I wish each one of you a warm, happy and healthy new year.
How can we not talk about resolutions on the new year day?
I’ll share a secret today. I have experienced troubles in keeping a resolution. With this, we probably have made an instant connection because I’m quite certain the two of us both share this problem.
What is "resolution"?
The word resolution means “a firm decision to do or not to do something.” It doesn’t stop there. It also means “quality of being determined.”
If the word refers to a firm decision that we have consciously taken, why do we quit, give up halfway, or go back on our words?
Until a particular point in my life, I was making new year resolutions that kept my mind busy all the time (with various degrees of futility). A few other resolutions certainly helped me progress in my life. But I wasn’t happy.
Some of my resolutions fell into the all-so-familiar deep crevice of disregard within a week or two. I forgot about them for the rest of the year and only reminded of them again on the new year’s eve of the following year. This habit of mine continued for many years.
Unfortunately, I was not alone
A study conducted by the University of Scranton found that 77% of people maintained their resolutions for only one week. Only about 19% of the people carried them on actively for over two years. The study also pointed out that a lack of personal control, excessive stress, and negative emotions were the top three reasons for resolutions to fail.
I was unsure of whether I was happy that I wasn’t alone.
The art of decision making
Tony Robinson beautifully said, “it is in the moments of decision that your destiny is shaped“. Tony’s statements were a big eyeopener in my life. I decided to make decisions very often. I constantly gave myself the courage to make decisions, like investing, switching my job, signing up for a new certification, getting married, having children, buying a car, selling my house; regardless of how small or big they were. Irrespective of their outcome, it always gave me the opportunity to learn something new.
I can relate decision making to the feeling of running a marathon. Every time I ran, I saw a different result, whether I liked it or not, just like how a decision always results in a particular outcome.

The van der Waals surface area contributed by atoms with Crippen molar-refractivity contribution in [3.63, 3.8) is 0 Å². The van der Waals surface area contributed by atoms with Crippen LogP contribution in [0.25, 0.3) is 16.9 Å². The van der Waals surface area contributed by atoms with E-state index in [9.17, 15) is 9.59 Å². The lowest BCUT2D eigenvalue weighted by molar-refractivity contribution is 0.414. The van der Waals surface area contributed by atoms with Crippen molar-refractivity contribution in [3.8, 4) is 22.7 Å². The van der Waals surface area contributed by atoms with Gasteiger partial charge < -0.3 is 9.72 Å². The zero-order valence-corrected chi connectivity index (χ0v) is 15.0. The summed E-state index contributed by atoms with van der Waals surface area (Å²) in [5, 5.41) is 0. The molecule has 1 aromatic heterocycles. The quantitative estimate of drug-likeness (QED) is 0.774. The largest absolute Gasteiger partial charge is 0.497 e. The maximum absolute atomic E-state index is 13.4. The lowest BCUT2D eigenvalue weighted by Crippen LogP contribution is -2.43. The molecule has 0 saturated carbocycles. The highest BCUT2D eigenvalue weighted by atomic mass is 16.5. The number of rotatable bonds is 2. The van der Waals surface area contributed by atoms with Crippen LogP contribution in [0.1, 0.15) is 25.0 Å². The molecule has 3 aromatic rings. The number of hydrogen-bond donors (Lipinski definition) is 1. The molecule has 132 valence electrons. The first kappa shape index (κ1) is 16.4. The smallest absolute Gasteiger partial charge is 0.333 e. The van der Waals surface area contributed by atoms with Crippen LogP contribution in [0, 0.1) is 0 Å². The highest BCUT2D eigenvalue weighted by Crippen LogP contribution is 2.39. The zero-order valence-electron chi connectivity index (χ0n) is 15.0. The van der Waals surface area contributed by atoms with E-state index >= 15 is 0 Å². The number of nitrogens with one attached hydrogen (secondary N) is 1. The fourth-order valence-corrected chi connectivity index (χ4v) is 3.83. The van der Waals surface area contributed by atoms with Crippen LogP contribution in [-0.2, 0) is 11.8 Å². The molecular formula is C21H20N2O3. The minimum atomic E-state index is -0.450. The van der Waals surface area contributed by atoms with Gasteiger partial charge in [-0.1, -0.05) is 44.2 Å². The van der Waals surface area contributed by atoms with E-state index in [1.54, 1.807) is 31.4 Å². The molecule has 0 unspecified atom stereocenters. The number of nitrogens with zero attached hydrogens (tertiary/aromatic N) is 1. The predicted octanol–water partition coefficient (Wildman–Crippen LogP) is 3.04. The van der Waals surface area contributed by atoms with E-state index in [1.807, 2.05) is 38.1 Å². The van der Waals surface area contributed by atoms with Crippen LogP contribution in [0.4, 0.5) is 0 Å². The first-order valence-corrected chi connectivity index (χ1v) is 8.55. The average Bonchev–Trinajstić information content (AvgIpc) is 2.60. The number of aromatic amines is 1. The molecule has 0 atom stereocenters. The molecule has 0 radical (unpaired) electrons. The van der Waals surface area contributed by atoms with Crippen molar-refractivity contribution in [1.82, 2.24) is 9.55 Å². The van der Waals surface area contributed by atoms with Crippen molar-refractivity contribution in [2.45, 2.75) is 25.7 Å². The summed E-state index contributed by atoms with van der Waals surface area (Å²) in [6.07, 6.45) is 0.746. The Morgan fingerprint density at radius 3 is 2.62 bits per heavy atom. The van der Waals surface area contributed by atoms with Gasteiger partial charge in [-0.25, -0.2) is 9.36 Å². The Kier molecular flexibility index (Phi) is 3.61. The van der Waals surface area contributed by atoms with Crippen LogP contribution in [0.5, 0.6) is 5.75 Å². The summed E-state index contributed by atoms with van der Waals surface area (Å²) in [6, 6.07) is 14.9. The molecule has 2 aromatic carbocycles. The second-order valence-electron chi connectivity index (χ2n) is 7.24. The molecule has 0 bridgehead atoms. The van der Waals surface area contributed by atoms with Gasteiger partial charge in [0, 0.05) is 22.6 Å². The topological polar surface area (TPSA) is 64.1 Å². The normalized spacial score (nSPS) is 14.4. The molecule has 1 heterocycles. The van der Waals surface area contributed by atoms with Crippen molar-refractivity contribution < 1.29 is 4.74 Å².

Small is more
There was something else that has brought me more defining changes in my life. While working in Quality Management, I came across a concept called Kaizen, meaning “change for better” in Japanese. Kaizen emphasizes small improvements rather than dramatic changes. Kaizen keeps one busy every day. With Kaizen, one can celebrate more often after accomplishing something rather than waiting for a vast resolution to bear fruit. Kaizen, in my world, instantly became a replacement for my weak, random annual resolutions. The idea of “small changes for better” is remarked in many popular quotes.
How do you eat an elephant? One bite at a time!
How do you run a marathon? One step at a time!
Similarly, Can’t we answer the following questions too?
How do you get better with your health?
How do you develop a new skill or a habit?
How do you build a relationship?
Kaizen and decision making, two to tango!
Kaizen & Tony’s words on “making decisions” helped me in making decisions for small improvements very often. I was happy about getting better with small increments, and at the same time, I was getting veritably stronger with my decision-making abilities.
The more I experienced and practiced Kaizen in my daily life, the more it helped me rewire my belief system. Like, for example, being selfish with my health and fitness goals, or having good personal hygiene of brushing my teeth twice a day; it helped me in developing a habit of making decisions and bringing sustainable changes to my life.
I jump to do things that made me smile every day, enhance my overall health, affect my family welfare, relationships, lifestyle, or even improve my happiness quotient.
Resolutions came with several vulnerabilities. With Kaizen, I was able to carry on with decisions for longer by being more agile, flexible and open to changes. I stopped signing up for random resolutions with unachievable goals only on the new year day.
Sometimes, the very feeling of having the power to make worthwhile changes unafraid is empowering.
Am I against making resolutions?
I will never say that. Remember, 19% of the people who took the resolutions stuck with them for more than two years. There’s clearly something that’s helping them.
If you are part of the 73% who often fail with your resolution in the first one week, then you should consider practicing Kaizen to assist your decision-making skills.
Why not use Kaizen and quick decision-making skills as tools to strengthen your resolutions?
An awesome threesome. Let's combine them all.
I feel using Kaizen and decision-making skills as tools will make our resolutions stick longer. Again, it’s important that we carry excellent personal control (and develop stronger belief systems), learn to handle stress better (avoid the sources), and have positive emotions (surround yourself with positive people) to make us mightier.
This combination of skills with a happy, fulfilling life could inspire everyone around you; your children, friends, or colleagues.
"Do uncomfortable, be comfortable"
I’m practicing the art of combining them all. I take decisions to take a step back to reconstruct my foundation. I make resolutions to I go forward when I do uncomfortable things. I follow Kaizen to improve every single day
Coach Kay, Founder & ultramarathon coach, KaysFIT Academy
Editorial support: my son Aditya Kannan, www.adityakannan.com
What's your resolution for this new year?
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